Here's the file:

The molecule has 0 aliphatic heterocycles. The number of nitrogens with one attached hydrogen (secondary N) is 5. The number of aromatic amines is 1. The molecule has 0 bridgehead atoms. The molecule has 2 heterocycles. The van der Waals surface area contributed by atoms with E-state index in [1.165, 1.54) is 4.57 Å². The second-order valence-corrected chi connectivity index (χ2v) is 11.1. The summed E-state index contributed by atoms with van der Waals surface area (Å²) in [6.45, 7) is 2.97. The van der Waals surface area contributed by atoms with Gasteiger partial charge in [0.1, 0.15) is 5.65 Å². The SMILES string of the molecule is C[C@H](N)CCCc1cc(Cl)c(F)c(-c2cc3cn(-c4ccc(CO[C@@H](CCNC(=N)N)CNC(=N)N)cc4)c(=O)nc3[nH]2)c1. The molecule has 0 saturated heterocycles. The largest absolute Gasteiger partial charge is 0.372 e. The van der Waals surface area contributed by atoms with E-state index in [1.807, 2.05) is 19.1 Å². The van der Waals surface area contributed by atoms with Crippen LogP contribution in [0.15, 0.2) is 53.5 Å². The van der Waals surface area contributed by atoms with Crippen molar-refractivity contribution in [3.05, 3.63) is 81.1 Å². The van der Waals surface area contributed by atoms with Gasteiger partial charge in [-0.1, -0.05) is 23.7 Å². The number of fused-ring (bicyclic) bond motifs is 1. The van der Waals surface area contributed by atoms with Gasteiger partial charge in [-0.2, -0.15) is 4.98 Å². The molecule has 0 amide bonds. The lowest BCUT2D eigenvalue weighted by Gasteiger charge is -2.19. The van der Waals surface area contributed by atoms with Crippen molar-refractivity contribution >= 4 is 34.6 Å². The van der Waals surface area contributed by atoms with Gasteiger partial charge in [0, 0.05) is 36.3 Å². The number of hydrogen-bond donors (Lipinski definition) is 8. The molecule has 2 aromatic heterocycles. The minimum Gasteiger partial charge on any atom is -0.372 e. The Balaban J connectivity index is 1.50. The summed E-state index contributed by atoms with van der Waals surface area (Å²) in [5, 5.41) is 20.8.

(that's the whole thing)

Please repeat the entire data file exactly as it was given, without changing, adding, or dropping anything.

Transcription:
The molecule has 0 aliphatic heterocycles. The number of nitrogens with one attached hydrogen (secondary N) is 5. The number of aromatic amines is 1. The molecule has 0 bridgehead atoms. The molecule has 2 heterocycles. The van der Waals surface area contributed by atoms with E-state index in [1.165, 1.54) is 4.57 Å². The second-order valence-corrected chi connectivity index (χ2v) is 11.1. The summed E-state index contributed by atoms with van der Waals surface area (Å²) in [6.45, 7) is 2.97. The van der Waals surface area contributed by atoms with Gasteiger partial charge in [0.1, 0.15) is 5.65 Å². The SMILES string of the molecule is C[C@H](N)CCCc1cc(Cl)c(F)c(-c2cc3cn(-c4ccc(CO[C@@H](CCNC(=N)N)CNC(=N)N)cc4)c(=O)nc3[nH]2)c1. The molecule has 0 saturated heterocycles. The largest absolute Gasteiger partial charge is 0.372 e. The van der Waals surface area contributed by atoms with E-state index in [1.807, 2.05) is 19.1 Å². The van der Waals surface area contributed by atoms with Crippen LogP contribution in [0.15, 0.2) is 53.5 Å². The van der Waals surface area contributed by atoms with Crippen molar-refractivity contribution in [3.05, 3.63) is 81.1 Å². The van der Waals surface area contributed by atoms with Gasteiger partial charge in [-0.1, -0.05) is 23.7 Å². The number of fused-ring (bicyclic) bond motifs is 1. The van der Waals surface area contributed by atoms with Gasteiger partial charge in [-0.2, -0.15) is 4.98 Å². The molecule has 0 amide bonds. The lowest BCUT2D eigenvalue weighted by Gasteiger charge is -2.19. The van der Waals surface area contributed by atoms with Crippen molar-refractivity contribution >= 4 is 34.6 Å². The van der Waals surface area contributed by atoms with Gasteiger partial charge in [0, 0.05) is 36.3 Å². The number of hydrogen-bond donors (Lipinski definition) is 8. The molecule has 2 aromatic heterocycles. The minimum Gasteiger partial charge on any atom is -0.372 e. The Balaban J connectivity index is 1.50. The summed E-state index contributed by atoms with van der Waals surface area (Å²) in [5, 5.41) is 20.8.